Effects of Density Front on the Generation and Propagation of Internal Tides

Wen-Ssn Chuang Coastal Studies Institute, Louisiana State University, Baton Rouge, 70803

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Dong-Ping Wang Energy and Environmental System Division, Argonne National Laboratory, Argonne, IL 60439

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Abstract

A numerical model is developed to study the internal tidal motion on the continental margin. The system includes irregular bottom topography and a horizontal density stratification maintained by a mean geostrophic current. Both the propagation and generation processes are examined.

In the propagation process, the topographic effect alone will scatter a significant part of the incident wave energy into higher modes, resulting in a beamlike structure for the transmitted wave. For a density front over a flat bottom, energy in the transmitted waves remains largely in the original wave mode, though the wavelength, and hence wave amplitude, varies with local density stratification. When the density front is located over a sloping bottom, the topographic effect is reduced, whereas the frontal effect is not affected. Thus, scattering into higher modes becomes more restricted.

In the generation process, internal tides are produced in the upper and lower parts of the slope region due to the interaction between surface tides and bottom topography. With the presence of a density front, internal tide energy also can be derived from the surface frontal layer. In addition, the topographic effect will be modified by the front. The net effect is destructive (constructive) when the isopycnals tilt upward in the shoreward (seaward) direction.

These results indicate that on the continental margin, the density front has strong effects on the generation and propagation of internal tides, particularly when the density front is located above the continental slope. Since the internal tide provides an important energy source for mixing on the shelf, the density fronts will have a strong effect on the mixing processes.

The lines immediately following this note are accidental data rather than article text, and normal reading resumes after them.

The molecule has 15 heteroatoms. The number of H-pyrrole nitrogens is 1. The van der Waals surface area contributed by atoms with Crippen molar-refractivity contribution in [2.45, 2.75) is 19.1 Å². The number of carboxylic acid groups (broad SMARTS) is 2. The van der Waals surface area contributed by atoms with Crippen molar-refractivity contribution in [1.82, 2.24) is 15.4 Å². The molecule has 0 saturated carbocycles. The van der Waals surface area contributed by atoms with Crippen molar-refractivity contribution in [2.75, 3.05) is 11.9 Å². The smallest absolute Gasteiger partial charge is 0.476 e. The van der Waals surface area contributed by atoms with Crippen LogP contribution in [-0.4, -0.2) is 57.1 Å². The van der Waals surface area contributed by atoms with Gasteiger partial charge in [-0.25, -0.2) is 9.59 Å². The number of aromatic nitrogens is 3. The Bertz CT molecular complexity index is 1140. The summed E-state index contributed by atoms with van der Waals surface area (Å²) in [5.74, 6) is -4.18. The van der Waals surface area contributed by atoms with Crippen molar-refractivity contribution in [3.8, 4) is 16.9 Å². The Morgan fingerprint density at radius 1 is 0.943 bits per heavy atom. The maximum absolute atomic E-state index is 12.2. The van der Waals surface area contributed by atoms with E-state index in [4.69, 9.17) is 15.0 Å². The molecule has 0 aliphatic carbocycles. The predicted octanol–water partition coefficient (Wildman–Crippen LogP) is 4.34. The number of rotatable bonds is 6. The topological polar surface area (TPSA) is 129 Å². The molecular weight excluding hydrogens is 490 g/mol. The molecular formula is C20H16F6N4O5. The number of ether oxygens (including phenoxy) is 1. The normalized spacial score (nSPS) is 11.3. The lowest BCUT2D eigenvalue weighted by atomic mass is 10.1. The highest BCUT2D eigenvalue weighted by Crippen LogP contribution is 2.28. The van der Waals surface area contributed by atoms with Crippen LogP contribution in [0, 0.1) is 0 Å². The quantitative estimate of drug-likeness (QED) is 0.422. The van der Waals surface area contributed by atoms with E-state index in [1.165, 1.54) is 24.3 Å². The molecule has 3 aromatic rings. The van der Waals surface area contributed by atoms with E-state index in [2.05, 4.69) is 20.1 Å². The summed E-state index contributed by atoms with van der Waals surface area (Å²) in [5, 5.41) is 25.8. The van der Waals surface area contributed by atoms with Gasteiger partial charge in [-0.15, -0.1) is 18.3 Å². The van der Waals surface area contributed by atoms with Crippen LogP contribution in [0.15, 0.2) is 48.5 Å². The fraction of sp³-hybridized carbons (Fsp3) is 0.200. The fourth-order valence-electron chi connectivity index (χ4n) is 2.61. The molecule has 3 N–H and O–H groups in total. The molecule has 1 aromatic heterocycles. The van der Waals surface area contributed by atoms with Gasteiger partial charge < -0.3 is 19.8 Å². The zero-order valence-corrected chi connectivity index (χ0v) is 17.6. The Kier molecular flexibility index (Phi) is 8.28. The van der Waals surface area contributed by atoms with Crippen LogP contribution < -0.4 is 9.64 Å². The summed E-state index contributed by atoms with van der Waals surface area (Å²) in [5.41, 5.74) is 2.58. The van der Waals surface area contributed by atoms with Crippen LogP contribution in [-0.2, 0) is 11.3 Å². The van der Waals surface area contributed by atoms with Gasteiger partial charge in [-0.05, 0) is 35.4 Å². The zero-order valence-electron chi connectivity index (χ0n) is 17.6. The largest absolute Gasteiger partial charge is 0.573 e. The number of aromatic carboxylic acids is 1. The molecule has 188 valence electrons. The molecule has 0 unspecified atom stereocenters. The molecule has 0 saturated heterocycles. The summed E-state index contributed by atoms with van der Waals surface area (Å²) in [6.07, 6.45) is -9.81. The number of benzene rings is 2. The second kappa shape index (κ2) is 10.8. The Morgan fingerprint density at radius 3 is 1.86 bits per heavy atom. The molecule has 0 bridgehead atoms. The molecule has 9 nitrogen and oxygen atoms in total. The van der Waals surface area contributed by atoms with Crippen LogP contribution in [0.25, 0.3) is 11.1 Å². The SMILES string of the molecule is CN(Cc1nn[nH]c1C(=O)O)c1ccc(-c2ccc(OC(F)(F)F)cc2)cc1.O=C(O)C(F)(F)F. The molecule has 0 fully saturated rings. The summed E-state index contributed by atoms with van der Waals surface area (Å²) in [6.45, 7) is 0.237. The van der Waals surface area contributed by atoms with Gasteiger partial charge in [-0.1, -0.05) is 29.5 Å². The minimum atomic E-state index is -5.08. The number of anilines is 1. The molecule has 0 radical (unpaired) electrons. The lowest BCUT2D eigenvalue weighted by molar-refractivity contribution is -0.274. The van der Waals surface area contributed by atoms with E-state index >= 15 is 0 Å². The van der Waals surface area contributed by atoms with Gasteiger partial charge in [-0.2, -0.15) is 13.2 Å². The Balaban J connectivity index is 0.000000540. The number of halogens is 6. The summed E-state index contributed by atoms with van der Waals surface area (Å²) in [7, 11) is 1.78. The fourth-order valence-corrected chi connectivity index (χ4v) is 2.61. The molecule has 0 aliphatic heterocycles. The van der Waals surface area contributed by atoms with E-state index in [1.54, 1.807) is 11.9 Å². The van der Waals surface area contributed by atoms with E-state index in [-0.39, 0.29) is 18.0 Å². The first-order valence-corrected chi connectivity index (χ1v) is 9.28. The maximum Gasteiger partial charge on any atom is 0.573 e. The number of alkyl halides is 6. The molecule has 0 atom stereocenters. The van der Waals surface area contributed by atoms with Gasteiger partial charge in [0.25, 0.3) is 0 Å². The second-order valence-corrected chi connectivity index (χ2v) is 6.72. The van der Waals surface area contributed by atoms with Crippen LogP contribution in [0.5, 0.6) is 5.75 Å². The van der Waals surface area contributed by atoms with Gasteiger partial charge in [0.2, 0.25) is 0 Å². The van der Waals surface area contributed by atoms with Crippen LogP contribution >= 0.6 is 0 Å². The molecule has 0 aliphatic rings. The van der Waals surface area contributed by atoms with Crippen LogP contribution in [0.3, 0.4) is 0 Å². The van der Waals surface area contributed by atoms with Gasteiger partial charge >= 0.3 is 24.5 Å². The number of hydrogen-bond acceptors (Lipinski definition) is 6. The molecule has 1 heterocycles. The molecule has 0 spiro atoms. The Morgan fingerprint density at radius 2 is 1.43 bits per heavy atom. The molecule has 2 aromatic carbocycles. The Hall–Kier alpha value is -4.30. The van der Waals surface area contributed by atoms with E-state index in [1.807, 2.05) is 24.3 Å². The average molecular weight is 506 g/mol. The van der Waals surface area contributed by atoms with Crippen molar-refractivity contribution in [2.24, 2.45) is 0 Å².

Abstract

A numerical model is developed to study the internal tidal motion on the continental margin. The system includes irregular bottom topography and a horizontal density stratification maintained by a mean geostrophic current. Both the propagation and generation processes are examined.

In the propagation process, the topographic effect alone will scatter a significant part of the incident wave energy into higher modes, resulting in a beamlike structure for the transmitted wave. For a density front over a flat bottom, energy in the transmitted waves remains largely in the original wave mode, though the wavelength, and hence wave amplitude, varies with local density stratification. When the density front is located over a sloping bottom, the topographic effect is reduced, whereas the frontal effect is not affected. Thus, scattering into higher modes becomes more restricted.

In the generation process, internal tides are produced in the upper and lower parts of the slope region due to the interaction between surface tides and bottom topography. With the presence of a density front, internal tide energy also can be derived from the surface frontal layer. In addition, the topographic effect will be modified by the front. The net effect is destructive (constructive) when the isopycnals tilt upward in the shoreward (seaward) direction.

These results indicate that on the continental margin, the density front has strong effects on the generation and propagation of internal tides, particularly when the density front is located above the continental slope. Since the internal tide provides an important energy source for mixing on the shelf, the density fronts will have a strong effect on the mixing processes.

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